Need newbie guide to getting and staying delta neutral

Discussion in 'Options' started by sluzbenik, May 27, 2006.

  1. Let' say I have a largish ultra low-cost basis portfolio (did those calcs, unless the market crashes to say 500 I am better off tax-wise with gains on options) with an 80% correlation to the S&P 500 and lower beta (how much to hedge I am knowledgeable enough to calculate.)

    For personal reasons I need to get this sucker delta neutral.

    I would like to rebalance to delta neutrality on a monthly basis till the end of the year or whatever provides best risk/reward given transaction costs.

    I have some experience with options, but mostly I have I am always underestimating time decay (or overestimating the move.)

    I have considered using futures but I'm worried about getting margin calls if we get mega-upside and I have better uses for my cash than leaving it sit in a futures account protecting my butt. at least with a straight option loss is limited. Then again, it seems time decay always gets you in the end.

    Can anyone point me to some resources? How can I find the sweet spot? Straight Dec puts? Rolling over monthly or bi-monthly?

    Do I need to learn VAR analysis? That's slightly out of my league but if there are some easy-to-use tools out there I'd take it on.

    Thanks much.
  2. OTR


    George Fontanills is the King of Delta Neutral trading methods. His book, The Options Course has excellent information about implementing a Delta Neutral Strategy.

    The Options Course also has a companion workbook that has a couple of dozen pages to help you hone your skills.

    These are 2 books that I use regularly, and they are two of the most popular books on my website for people looking at Delta Neutral strategies. You can read more about it at (scroll downt he page to see the review links):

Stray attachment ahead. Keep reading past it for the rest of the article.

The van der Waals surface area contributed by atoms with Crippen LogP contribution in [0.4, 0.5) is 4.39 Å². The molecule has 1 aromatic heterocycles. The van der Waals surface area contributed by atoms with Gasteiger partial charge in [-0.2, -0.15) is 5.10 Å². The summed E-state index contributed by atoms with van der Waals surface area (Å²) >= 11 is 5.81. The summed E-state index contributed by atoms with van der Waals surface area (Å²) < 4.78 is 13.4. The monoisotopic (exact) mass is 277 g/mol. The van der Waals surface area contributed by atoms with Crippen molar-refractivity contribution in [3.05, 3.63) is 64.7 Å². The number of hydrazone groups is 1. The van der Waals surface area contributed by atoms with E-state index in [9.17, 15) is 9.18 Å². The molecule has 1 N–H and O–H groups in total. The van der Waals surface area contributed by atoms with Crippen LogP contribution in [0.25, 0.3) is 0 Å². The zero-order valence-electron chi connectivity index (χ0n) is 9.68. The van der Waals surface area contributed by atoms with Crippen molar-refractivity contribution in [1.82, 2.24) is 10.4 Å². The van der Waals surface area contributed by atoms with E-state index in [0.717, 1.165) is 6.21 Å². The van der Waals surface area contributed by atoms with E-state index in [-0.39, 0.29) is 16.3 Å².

Hope this helps.


    Option trading information and tools the pros wish they had! A former Chicago Mercantile Exchange employee reviews stock option trading software, books, and web sites and online income opportunity.
  3. cvds16


    i don't get it why do you want to get delta-neutral this way?
    The best way for you to get delta-neutral is to sell it all ...
    It makes no sense to use options for this unless you got a good view on volatility of the options which makes no sense at all considering your original question ... and it will be quite expensive ...
    if you still don't want to become delta-neutral for some weird reason, futures is the way to go, it will be much cheaper than doing it with options still it will be a weird kind of hedge ... but imo the best way to do it is to sell your whole portfolio
  4. fildi101


    A quick'n'easy way for stocks, if you use IB, is to look at the portfolio analysis page, and look at the overall portfolio delta.. (the total figure at the bottom of the table showing your holdings.. bottom right.

    let's say the combined delta is 254.45
    selling $25445 dollars worth of QQQQs will put you close to market neutral. You can never be spot on, unless you happened to hold the exact balance of stocks that made up the index, but it's better than nothing.

    I'd maybe want to monitor it more often than once a month though, since it will vary. It's easy to adjst though.. just look at the current total delta, which will include any QQQQs you already hold as a hedge, and buy/sell more as indicated.
  5. cvds16


    I get it now, must be for tax reasons (we don't have taxes on stocks on my country) still think you should do it with futures as far as i know clean and simple and low margin costs. real delta neutral with options makes no sense unless you want to adjust all the time ...
  6. I will look into futures more. Maybe I will just have to suck it up and stash more cash in a futures account. Luckily I have the cash, maybe others don't, thus they have no choice but to use options. Transaction costs are probably lower too.

    As for taxes, they're bad. Really bad. Buy and hold still works. In some cases we don't even know the cost basis. Better to die and let the cost basis be erased!
  7. Although I don't trade futures I am under the impression that some brokers don't require a special account to trade futures. If that is true, than the stocks you own might provide the margin you need to trade futures assuming it was all in one account.